• It’s basically irrelevant whether you vote or not. Even if you want to support Trump, voting is a total waste of time. There is seriously no reason to do it except social signalling and faux activism. It makes no practical difference whatsoever. Seriously, don’t vote, is retarded and nothing but am empty ritual.

  6. I’m definitely partisan (capitalism or propertarianism strictly constructed) but I don’t think there’s anything you suggest that I would object to, after all if people want to be suicidally stupid that’s really not my problem – as long as I’m not locked into liability by these massive bureaucracies that spread the losses and concentrate gains. Far from encouraging tolerance these massive state systems make other people’s stupid ideas an existential threat to me.
    I am concerned with the AltRight’s drift into complacent statism, when most of the things they complain about would have been practically impossible without massive state interference. They seem to be drifting into the traditional fail mode of radicals, being more interested having power than in having justice. Their caricatures of libertarianism coupled with a clear ignorance of the detailed points of legal theory is vulgar and literally stupid, and I say this as a person with a near contempt for basic bitch “muhNAP” Paulinists. The AltRight is a mixed bag, but most of it is no more likely to make the needed structural changes than Hillary Clinton.

  7. Oh my poor lost little anarchists…

    While we are clearly living in revolutionary times, there is scant evidence that any of the major insurgent trends are in any meaningful way Anarchist or anti-state, and there is no evidence of any Anarchists (outside of Kurdistan) that are in any way positioned to benefit from the unfolding conflagration, or for that matter even marginally capable of any kind of effective political work.

    Trump is running on a strong state platform: borders, immigration laws, massive jobs programs, rebuilding infrastructure, tariffs, nationalist trade policies, etcetera. All of that requires a state. His foreign policy is a deviation from neocon imperialism, but his isolationist realism is predicated on a state system. The fact that so many ex-libertards are supporting him is just more evidence that long Libertarian lobotomy of the right is finally over.

    The Bernie insurgency has nothing actually Anarchist about it either, as his entire program is a socialist/old labor platform that is utterly and completely statist. The fact that so many left Anarchists support Bernie is just more evidence that American Left Anarchism is a meaningless fashion trend that has been devoid of any real political content for generations.

    The Brexit insurgency was as much an affirmation of British sovereignty as it was a rejection of the EU. The anti-immigrant sentiment that fueled it is all about strong state borders, and the labor voters who pushed it through have historically been the most “big state” faction in British politics. (Furthermore, Nigel Farage is such so useless that he doesn’t have the slightest idea what to do with the victory, and Ukip will almost certainly squander it.)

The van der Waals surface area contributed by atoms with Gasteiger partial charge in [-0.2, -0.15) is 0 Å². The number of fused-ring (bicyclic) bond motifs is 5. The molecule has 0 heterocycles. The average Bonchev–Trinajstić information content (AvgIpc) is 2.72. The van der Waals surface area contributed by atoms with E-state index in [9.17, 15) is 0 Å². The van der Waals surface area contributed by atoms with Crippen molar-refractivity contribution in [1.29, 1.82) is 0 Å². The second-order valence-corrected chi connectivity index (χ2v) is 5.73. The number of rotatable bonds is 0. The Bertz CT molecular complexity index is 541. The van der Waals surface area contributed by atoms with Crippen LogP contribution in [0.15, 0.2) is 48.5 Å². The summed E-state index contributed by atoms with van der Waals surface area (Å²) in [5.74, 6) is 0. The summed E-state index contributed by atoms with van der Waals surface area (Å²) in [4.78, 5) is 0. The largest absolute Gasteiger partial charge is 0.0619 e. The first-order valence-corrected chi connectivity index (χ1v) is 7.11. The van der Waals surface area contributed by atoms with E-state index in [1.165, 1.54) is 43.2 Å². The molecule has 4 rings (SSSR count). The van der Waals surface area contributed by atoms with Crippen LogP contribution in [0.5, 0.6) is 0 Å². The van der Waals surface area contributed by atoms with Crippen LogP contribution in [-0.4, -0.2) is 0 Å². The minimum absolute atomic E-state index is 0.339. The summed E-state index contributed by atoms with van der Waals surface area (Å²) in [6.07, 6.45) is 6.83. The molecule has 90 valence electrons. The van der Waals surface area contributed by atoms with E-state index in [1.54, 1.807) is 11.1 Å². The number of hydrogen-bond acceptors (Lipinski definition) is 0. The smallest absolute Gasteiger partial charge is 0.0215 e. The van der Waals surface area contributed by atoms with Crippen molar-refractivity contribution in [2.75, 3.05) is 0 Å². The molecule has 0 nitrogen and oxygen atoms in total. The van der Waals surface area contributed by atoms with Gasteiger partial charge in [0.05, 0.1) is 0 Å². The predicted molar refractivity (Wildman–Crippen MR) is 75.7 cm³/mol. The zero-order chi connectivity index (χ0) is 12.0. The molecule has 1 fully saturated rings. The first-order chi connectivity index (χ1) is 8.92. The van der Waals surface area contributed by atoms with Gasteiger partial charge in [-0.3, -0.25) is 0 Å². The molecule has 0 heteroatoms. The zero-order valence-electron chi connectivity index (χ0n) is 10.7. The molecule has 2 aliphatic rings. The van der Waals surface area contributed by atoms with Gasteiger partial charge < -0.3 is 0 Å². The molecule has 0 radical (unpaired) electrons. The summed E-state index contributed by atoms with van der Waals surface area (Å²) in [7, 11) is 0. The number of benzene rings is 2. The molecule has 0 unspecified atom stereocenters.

While the BLM movement is against the parts of the state that are hunting, murdering and enslaving black people, it is not anti-state as such, and there has never been any significant Anarchist faction in black politics. The Black Nationalists who constitute the radical wing of the movement are the children of Marcus Garvey and Malcolm X, who were no kind of Anarchists at all.

    So there is actually nothing remotely “ironic” about the fact that despite all the discontent, Anarchism and Libertarianism are nowhere to be found. None of this has anything to do with either. Both movements have utterly failed to develop a viable social base, a coherent political program, or an effective political practice. Both movements are already in the dumpster of history, their adherents are just too drunk on their own kool aid to notice.

    The whole problem with your Liberty and Populism strategy is that the so-called “populists” in the United States are not libertarians, and in fact it is exactly their rejection of libertarian economic policies that define them as “populists”. The sinking middle class is not looking for anarchy, but rather state provided safety nets and economic development programs. The old racist white idiots who are so bitter about Obama are all federal welfare bums on social security and Medicaid. The angry working class voters want enforcement of the immigration laws, strong unions, and a nationalist economic policy.

    • I don’t disagree with anything you said.

      I’d argue that present day US politics is analogous to Iraq, where you have a state that’s unpopular with everyone, and then two major sects that dominate the society at large and want nothing to do with each other. These two major sects are divided into sub-sects, tribes, and clans of their own, and there are still other tribes outside the main two that no one likes.

      US politics today is about the Red Sunni vs the Blue Shiites. Trump and Sanders represent class based insurgencies within the Red Tribe and Blue Tribe respectively.